During the War of 1812, our country was once again at war with the British. In 1814, the British had won a major victory in the heart of our nation's capital when they marched into Washington, D.C.and burned down the Capitol building and the White House. The British then set their sights on Baltimore, which at the time was the third largest city in America. Baltimore was protected by Fort McHenry and if the British were going to take the city, they would have to destroy the fort first. George Armistead, commander of Fort McHenry, received word that the British were coming, so in brave defiance of the English invaders, he ordered a specially made American flag to be raised above the fort. Measuring 30' x 42', this massive flag - with its broad stripes and bright stars - could be seen from several miles away.
On September 13, 1814, a fleet of British warships made their way up the Chesapeake Bay and positioned themselves 2 miles from the fort. From this vantage, their larger guns could reach the ramparts while remaining safely beyond the range of the smaller American guns. The British began a bombardment that continued all day and all through the night. Aboard one of the British ships was an American lawyer by the name of Francis Scott Key, who had been negotiating the release of an American doctor that was captured by the British. The Americans were freed but werenot allowed to go back to shore until after the battle, so they witnessed the bombardment from a British-controlled ship anchored in the harbor. As the constant pounding continued all through the night, the dark sky was lit up with each explosion and in the rocket's red glare, Key and his companions would try to catch glimpses of the American flag.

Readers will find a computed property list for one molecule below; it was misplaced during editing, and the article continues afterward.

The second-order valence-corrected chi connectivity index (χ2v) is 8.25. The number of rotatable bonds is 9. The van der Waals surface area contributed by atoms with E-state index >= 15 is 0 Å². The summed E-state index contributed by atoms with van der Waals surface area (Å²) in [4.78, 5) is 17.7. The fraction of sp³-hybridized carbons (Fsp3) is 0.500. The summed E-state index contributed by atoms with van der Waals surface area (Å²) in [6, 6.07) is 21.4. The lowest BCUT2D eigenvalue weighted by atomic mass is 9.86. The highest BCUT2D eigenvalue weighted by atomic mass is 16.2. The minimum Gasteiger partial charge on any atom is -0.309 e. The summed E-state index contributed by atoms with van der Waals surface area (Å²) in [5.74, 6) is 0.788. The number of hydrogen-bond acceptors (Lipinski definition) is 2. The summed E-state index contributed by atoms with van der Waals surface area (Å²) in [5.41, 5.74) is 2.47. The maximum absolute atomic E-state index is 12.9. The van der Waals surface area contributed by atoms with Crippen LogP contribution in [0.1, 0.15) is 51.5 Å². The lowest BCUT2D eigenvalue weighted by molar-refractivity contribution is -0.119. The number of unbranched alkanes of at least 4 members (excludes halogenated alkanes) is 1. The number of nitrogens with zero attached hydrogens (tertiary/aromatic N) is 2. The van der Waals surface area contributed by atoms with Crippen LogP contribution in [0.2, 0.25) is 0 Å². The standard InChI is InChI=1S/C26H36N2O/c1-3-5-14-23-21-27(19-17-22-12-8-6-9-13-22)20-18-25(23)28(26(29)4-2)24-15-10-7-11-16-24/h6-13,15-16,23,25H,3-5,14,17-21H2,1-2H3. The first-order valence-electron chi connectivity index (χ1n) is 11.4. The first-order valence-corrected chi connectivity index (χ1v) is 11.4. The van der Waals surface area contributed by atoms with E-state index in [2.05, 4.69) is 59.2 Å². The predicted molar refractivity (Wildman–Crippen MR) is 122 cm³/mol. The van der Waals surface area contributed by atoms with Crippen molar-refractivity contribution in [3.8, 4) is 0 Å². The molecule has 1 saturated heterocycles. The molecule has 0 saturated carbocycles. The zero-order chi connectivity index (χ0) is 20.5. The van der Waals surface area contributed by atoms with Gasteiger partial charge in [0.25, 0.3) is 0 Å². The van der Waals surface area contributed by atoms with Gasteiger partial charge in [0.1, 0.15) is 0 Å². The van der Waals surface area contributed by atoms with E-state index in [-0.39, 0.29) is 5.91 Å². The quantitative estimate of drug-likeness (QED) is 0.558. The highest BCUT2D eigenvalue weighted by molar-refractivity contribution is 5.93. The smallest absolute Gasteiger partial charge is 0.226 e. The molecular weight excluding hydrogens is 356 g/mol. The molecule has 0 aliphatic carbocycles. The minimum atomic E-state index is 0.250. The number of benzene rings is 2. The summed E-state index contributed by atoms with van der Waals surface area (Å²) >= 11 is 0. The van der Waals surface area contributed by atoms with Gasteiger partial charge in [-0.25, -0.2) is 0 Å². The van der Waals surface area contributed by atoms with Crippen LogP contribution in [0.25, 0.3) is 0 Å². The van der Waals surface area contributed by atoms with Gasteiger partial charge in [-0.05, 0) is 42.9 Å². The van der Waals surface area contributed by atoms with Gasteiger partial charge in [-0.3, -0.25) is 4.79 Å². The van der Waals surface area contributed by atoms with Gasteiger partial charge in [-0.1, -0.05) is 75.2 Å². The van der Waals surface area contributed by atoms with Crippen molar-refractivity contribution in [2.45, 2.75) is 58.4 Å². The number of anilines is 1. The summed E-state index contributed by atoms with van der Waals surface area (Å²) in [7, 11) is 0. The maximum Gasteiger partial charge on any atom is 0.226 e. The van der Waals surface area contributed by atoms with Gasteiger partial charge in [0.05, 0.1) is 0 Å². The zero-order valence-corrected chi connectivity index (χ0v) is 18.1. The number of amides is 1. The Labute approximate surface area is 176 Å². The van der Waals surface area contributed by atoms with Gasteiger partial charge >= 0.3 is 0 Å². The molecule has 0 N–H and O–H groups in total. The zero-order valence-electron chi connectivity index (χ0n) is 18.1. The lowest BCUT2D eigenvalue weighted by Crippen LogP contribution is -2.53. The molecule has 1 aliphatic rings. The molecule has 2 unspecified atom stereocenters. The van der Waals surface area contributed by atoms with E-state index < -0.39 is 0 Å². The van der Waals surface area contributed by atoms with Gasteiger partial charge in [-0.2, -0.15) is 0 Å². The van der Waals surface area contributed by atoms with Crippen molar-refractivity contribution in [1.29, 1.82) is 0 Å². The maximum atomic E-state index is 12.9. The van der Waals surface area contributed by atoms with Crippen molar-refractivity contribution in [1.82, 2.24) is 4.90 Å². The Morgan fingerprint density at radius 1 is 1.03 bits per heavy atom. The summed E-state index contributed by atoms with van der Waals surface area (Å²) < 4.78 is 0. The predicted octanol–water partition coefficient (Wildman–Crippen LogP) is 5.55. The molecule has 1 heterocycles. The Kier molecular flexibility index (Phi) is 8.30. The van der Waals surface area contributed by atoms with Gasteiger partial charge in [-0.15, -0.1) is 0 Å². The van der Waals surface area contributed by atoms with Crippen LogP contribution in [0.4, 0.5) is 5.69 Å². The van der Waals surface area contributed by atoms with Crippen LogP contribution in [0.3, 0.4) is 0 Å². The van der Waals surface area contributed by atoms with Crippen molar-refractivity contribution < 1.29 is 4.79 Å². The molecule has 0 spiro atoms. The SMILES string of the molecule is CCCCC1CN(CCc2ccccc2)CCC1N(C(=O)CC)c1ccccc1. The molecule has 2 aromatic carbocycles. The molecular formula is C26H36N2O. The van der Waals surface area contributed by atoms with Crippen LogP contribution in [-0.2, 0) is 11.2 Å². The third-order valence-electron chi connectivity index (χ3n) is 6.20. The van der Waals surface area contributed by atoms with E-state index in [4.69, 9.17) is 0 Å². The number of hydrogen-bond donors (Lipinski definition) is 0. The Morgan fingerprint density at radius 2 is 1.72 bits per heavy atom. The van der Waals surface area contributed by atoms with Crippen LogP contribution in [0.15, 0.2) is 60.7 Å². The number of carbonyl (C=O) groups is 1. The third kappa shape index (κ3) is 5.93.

It was not until the early light of the dawn that Key saw the American flag - not the British Union Jack - was flying over the fort, announcing an American victory. Moved by patriotic pride, Key penned a poem describing what he had witnessed while on board the ship. The poem was printed in the Baltimore Patriot newspaper under the name "The Defence of Fort M'Henry." Eventually it was set to music and people began referring to the songas "The Star-Spangled Banner." It was finally adopted as the American National Anthem on March 3, 1931.
Today, the Star-Spangled Banner is more than our National Anthem, it is a stirring reminder of the sacrifices made - past and present - to keep America "the land of the free and the home of the brave."
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